Turkish man receives two-year sentence for child pornography possession on US intel

Using information gleaned from the U.S.- based National Center for Missing and Exploited Children (NCMEC), Turkish authorities have sentenced a man to two years in prison for possessing child pornography on his phone.

A demonstrator holds a banner reading 'Child sexual abuse is crime' in this file photo.

Duvar English 

Using information gleaned from the U.S.- based National Center for Missing and Exploited Children (NCMEC), an Ankara court has sentenced a man two two years in prison on charges of “importing, duplicating, selling, transporting or exporting explicit content using children,” Demirören news agency reported on Sept. 8. 

The man, referred to as M.B. in court documents, was found guilty for repeatedly visiting sites featuring child pornography and downloading those videos onto his mobile phone.

M.B. is 43 years old, married, and has a child. Authorities were first alerted to his online exploitation of children via an NCMEC report on the online sexual abuse of children. NCMEC alerted the Cyber Security department of the Turkish General Security Directorate, which launched an investigation.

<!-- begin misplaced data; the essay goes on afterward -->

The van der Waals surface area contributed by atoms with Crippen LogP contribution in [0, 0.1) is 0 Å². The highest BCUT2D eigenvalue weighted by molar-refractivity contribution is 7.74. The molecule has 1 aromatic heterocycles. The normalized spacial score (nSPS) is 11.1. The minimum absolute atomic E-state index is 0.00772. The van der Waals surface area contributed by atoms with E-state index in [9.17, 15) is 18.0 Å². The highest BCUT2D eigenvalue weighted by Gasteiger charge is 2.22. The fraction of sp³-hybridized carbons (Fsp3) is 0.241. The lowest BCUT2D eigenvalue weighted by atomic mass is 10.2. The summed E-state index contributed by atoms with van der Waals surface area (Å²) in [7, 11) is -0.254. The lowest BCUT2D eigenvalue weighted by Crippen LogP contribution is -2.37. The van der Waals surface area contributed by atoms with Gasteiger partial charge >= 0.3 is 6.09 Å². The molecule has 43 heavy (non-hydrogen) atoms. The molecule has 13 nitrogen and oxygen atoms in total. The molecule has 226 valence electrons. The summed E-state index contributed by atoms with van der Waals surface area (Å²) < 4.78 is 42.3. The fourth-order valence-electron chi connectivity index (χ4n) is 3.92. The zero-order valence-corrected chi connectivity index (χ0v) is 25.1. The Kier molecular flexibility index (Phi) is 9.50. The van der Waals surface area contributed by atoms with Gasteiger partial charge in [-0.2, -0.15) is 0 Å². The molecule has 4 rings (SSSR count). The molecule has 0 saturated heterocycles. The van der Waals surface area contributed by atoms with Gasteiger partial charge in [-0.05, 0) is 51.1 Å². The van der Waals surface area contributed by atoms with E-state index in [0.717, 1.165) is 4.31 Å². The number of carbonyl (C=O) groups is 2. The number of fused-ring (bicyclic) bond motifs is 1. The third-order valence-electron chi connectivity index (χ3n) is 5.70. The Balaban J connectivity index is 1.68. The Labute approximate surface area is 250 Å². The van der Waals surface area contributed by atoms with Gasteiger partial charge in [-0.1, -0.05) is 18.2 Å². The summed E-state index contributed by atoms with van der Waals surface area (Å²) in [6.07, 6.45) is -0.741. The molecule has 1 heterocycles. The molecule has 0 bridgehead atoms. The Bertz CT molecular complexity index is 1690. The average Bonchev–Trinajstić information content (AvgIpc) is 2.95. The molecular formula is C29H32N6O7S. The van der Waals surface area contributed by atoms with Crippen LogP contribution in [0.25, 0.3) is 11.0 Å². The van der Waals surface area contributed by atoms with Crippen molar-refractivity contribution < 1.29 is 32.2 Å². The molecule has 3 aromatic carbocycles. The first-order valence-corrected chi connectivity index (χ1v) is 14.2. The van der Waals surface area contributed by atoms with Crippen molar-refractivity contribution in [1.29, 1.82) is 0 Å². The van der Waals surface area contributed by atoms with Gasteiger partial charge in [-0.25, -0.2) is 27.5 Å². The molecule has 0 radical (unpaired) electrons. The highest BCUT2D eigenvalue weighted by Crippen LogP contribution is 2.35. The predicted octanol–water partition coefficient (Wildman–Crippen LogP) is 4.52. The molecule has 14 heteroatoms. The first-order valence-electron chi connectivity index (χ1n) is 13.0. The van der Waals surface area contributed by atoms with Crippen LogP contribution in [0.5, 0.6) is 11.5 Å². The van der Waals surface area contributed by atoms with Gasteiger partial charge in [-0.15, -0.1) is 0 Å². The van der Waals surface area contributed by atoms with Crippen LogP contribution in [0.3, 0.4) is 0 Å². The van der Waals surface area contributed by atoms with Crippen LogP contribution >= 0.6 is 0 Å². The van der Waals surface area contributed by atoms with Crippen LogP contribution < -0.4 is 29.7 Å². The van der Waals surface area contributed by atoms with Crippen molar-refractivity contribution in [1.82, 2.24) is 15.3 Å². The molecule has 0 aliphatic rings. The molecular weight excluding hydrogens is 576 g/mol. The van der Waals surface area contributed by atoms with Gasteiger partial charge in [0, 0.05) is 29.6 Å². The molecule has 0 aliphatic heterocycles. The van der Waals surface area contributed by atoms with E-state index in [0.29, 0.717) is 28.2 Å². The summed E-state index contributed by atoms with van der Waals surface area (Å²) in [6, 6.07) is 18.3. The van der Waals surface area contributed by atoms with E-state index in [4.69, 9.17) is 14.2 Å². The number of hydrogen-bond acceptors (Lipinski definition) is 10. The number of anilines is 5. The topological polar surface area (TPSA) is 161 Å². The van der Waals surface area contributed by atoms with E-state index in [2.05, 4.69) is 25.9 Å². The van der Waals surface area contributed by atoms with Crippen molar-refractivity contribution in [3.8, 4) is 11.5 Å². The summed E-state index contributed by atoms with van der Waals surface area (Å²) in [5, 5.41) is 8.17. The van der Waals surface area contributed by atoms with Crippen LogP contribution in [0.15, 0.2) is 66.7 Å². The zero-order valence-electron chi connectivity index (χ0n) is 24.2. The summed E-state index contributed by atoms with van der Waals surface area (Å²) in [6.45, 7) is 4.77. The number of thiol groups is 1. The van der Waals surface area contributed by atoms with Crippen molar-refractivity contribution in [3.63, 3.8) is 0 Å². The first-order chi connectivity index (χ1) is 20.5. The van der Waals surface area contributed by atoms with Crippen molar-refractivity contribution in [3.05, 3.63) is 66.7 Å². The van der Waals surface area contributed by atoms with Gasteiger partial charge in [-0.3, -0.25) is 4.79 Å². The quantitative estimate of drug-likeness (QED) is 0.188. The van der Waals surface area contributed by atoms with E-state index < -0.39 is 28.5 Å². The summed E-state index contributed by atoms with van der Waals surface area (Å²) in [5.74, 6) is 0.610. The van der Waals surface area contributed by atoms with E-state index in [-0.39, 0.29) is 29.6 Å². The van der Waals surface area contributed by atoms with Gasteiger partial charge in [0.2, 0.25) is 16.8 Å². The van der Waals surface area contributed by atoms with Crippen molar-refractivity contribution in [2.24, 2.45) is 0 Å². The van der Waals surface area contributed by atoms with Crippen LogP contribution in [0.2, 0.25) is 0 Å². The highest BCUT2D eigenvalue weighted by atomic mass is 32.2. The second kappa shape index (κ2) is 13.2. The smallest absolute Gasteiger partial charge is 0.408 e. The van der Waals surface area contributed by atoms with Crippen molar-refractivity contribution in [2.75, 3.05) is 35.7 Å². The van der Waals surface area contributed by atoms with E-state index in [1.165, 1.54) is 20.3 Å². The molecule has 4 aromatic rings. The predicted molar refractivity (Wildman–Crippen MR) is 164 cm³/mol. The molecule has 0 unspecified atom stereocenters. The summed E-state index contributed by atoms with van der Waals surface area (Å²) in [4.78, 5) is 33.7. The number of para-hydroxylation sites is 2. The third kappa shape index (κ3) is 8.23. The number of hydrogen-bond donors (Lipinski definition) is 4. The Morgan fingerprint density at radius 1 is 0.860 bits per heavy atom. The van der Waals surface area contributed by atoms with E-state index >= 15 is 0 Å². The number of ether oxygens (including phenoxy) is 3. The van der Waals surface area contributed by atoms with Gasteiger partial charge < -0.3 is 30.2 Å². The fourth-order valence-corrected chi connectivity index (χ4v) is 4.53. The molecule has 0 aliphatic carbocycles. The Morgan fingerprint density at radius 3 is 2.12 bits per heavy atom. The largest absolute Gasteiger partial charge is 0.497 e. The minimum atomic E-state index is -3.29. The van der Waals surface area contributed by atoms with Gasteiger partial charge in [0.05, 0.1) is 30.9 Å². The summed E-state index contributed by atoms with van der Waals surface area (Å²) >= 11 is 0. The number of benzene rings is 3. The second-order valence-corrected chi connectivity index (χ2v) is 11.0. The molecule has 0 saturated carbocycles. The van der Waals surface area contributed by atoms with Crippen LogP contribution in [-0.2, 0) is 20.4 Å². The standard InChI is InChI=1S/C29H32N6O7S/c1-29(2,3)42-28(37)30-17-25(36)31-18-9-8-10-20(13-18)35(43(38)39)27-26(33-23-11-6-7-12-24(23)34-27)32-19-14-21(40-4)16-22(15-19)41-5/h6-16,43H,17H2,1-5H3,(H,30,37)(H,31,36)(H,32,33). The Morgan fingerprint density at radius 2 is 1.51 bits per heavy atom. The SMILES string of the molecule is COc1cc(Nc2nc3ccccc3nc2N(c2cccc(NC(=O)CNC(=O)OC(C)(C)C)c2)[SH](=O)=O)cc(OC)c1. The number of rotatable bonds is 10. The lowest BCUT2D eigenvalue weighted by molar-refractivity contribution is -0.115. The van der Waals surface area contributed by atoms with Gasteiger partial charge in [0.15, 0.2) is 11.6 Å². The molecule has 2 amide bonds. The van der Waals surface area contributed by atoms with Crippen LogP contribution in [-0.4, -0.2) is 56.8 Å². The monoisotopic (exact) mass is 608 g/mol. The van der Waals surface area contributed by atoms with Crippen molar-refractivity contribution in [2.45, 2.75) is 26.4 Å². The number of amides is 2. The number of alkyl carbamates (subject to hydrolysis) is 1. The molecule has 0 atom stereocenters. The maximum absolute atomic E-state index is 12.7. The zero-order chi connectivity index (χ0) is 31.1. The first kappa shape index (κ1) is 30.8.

Using his IP address, Turkish authorities discovered that M.B. frequently visited child pornography sites and had downloaded several explicit videos of children. The two-year prison sentence handed to M.B. is the minimum sentence outlined in Article 226/3 of the Turkish criminal code.

In his court defense, M.B. claimed that he had psychological problems and regretted his actions. He said he was ashamed and that he would delete the videos from his phone after he watched them. He continued this practice even after he went on religious pilgrimage (Umrah).

“At that time I had psychological problems,” he said, “I would watch the videos, then delete them. I am very ashamed, the thing I did was disgusting. I was ashamed before, then even after I went to Umrah (pilgrimage) I continued watching and deleting these types of videos.”

After he received a link to child pornography on his phone, M.B. said, he intermittently watched sexually explicit videos of children for two to three years, visiting sites, downloading videos, then deleting them. He said in his defense that he went to a psychiatrist to treat the problem and was now ashamed of his actions.